University of Hertfordshire

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Original languageEnglish
Article number102
Number of pages18
JournalJournal of NeuroEngineering and Rehabilitation
Publication statusPublished - Sep 2013


Rehabilitation robotics is progressing towards developing robots that can be used as advanced tools to augment the role of a therapist. Rehabilitation robots are capable of not only offering more frequent and more accessible therapies but also providing new insights into treatment effectiveness. A requirement for having more advanced therapies is to identify how robots can ‘adapt’ to each individual’s needs at different stages of recovery. Hence, our research focused on developing an adaptive interface for the GENTLE/A rehabilitation system. The interface was based on a lead-lag performance model utilising the interaction between the human and the robot. The goal of the present study was to test the adaptability of the GENTLE/A system to the performance of the user.
Methods: Point-to-point movements were executed using the HapticMaster (HM) robotic arm, the main component of the GENTLE/A rehabilitation system. The points were displayed as balls on the monitor and some of the points also had a real object, providing a test-bed for the human-robot interaction (HRI) experiment. The HM was operated in three modes to test the adaptability of the GENTLE/A system based on the leading/lagging performance of the user. Thirty-two healthy participants took part in the experiment comprising of a training phase followed by the actual-performance phase.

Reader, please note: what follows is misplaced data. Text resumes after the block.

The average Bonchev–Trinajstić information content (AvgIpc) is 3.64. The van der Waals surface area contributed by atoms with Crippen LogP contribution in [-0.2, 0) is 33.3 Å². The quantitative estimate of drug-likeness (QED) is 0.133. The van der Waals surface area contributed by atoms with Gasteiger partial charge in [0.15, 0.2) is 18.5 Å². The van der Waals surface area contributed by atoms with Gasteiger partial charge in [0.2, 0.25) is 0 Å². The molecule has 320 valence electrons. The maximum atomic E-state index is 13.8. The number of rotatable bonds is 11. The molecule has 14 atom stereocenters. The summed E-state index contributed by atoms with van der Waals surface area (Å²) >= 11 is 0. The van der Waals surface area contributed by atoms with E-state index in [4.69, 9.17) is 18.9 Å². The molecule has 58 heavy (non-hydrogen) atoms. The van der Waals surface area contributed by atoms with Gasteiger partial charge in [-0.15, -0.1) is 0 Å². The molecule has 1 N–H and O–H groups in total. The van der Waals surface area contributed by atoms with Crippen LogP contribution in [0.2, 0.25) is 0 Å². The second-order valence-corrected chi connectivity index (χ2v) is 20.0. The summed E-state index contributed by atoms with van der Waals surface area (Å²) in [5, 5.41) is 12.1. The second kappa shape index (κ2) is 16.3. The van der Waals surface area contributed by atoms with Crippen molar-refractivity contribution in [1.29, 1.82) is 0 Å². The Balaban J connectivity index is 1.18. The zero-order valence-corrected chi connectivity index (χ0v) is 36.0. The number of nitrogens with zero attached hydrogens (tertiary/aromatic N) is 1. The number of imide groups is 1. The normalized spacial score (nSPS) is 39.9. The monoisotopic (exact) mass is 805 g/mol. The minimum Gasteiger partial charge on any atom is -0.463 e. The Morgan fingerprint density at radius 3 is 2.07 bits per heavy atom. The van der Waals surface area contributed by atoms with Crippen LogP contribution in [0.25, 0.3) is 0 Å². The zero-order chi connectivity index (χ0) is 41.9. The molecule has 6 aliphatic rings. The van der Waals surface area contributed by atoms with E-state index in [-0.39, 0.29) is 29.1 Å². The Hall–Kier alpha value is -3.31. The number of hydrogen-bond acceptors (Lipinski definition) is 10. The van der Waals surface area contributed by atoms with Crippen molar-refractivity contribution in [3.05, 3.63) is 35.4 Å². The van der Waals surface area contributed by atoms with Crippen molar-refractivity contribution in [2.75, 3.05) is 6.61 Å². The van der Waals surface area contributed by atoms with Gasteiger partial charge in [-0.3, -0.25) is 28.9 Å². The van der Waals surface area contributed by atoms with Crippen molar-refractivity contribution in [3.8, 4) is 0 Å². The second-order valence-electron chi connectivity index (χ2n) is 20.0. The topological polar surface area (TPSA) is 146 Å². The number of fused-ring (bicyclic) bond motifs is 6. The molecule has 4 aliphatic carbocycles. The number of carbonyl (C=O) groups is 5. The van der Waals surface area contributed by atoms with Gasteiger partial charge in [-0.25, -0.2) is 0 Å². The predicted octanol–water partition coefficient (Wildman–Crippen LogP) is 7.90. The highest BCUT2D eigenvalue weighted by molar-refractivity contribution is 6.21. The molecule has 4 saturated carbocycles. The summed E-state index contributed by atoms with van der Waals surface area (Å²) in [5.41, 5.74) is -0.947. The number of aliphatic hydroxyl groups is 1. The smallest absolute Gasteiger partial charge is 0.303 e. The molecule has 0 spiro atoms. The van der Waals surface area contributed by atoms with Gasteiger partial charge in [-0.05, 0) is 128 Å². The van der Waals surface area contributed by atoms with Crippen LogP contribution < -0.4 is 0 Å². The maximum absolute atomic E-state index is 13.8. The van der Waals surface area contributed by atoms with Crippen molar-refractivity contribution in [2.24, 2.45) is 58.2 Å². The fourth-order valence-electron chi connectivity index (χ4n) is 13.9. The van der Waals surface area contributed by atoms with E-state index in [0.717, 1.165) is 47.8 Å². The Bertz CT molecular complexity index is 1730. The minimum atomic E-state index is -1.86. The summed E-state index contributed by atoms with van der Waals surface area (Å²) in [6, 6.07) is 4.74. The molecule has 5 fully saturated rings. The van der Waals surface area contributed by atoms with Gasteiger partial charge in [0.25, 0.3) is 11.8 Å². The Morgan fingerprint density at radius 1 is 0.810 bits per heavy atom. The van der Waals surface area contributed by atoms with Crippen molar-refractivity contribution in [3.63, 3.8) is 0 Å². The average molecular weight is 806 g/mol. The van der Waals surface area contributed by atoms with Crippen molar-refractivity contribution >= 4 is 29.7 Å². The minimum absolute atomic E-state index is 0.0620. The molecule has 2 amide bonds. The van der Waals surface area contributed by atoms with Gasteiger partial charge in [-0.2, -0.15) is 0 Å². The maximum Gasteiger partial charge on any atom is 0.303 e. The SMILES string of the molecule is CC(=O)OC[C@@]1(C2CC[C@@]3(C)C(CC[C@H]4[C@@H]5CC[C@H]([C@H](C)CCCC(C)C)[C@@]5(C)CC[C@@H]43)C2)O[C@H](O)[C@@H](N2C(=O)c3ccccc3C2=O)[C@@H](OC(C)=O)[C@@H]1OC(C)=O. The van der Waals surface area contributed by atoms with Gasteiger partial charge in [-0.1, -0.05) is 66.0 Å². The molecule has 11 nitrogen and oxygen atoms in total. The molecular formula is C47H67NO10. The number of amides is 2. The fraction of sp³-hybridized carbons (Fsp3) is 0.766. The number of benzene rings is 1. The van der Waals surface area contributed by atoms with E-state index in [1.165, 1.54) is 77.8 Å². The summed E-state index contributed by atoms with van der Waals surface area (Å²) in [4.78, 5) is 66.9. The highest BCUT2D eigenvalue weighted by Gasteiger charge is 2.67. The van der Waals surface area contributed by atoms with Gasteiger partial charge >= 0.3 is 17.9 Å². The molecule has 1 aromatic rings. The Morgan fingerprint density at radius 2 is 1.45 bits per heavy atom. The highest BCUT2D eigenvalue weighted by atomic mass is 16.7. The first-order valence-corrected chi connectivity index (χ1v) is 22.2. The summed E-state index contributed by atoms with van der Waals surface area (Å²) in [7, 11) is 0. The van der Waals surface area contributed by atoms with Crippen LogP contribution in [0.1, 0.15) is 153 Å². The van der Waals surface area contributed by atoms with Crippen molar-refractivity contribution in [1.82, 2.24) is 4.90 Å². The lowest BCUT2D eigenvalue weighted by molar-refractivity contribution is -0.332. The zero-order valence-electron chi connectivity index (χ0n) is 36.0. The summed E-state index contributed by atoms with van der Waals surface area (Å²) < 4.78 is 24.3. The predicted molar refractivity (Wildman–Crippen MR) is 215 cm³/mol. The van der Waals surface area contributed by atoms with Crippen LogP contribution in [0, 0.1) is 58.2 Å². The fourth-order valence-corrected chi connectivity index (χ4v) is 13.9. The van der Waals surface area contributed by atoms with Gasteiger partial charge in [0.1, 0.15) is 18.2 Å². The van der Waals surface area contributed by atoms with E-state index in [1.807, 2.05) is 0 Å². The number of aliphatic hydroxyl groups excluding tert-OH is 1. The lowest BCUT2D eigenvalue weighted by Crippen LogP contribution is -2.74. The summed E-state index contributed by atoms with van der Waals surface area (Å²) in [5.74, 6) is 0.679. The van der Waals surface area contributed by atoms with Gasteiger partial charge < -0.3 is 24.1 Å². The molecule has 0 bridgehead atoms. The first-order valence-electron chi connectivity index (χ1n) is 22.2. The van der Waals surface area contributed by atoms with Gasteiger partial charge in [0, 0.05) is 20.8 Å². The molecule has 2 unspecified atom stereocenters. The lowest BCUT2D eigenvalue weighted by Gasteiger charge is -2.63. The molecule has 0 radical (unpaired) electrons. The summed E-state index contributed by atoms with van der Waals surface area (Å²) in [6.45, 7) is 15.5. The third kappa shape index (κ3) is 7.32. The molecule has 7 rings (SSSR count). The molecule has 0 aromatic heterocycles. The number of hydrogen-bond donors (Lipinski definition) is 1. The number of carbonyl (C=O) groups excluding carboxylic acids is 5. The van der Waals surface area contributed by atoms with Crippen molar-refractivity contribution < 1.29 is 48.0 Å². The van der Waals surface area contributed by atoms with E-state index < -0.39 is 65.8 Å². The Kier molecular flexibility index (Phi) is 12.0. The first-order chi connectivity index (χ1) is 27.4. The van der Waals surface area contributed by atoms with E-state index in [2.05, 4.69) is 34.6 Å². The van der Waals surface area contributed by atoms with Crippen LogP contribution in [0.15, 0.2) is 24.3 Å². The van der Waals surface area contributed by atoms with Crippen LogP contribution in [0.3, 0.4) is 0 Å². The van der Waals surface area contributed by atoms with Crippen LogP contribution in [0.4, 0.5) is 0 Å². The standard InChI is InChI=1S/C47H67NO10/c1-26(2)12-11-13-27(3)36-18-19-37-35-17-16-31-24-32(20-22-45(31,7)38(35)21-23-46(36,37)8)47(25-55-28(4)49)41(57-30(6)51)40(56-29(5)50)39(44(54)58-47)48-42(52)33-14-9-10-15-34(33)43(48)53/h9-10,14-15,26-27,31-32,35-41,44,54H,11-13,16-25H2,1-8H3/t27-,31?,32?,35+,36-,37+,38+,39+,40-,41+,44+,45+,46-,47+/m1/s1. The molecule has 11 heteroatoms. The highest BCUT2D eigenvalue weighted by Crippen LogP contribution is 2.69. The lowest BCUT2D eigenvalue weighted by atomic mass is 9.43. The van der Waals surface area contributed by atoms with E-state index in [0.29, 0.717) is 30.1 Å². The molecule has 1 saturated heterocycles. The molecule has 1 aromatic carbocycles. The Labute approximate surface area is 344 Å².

Results: The lead-lag performance of the participant could be used successfully to adjust the duration required by that participant to execute point-to-point movements, in various modes of robot operation and under various conditions. The adaptability of the GENTLE/A system was clearly evident from the durations recorded. The regression results showed that the participants required lower execution times with help from a real object when compared to just a virtual object. The reaching movements were longer to execute when compared to the returning movements irrespective of the influence of the gravity on the direction of the movement.
Conclusions: The GENTLE/A system was able to adapt so that the duration required to execute point-to-point movement was according to the leading or lagging performance of the user with respect to the robot. This adaptability could be useful in the clinical settings when stroke subjects interact with the system and could also serve as an assessment parameter across various interaction sessions. As the system adapts to user input, and as the task becomes easier through practice, the robot would auto-tune for more demanding and challenging
interactions. The improvement in performance of the participants in an embedded environment when compared to a virtual environment also shows promise for clinical applicability, to be tested in due time. Studying the
physiology of upper arm to understand the muscle groups involved, and their influence on various movements executed during this study forms a key part of our future work


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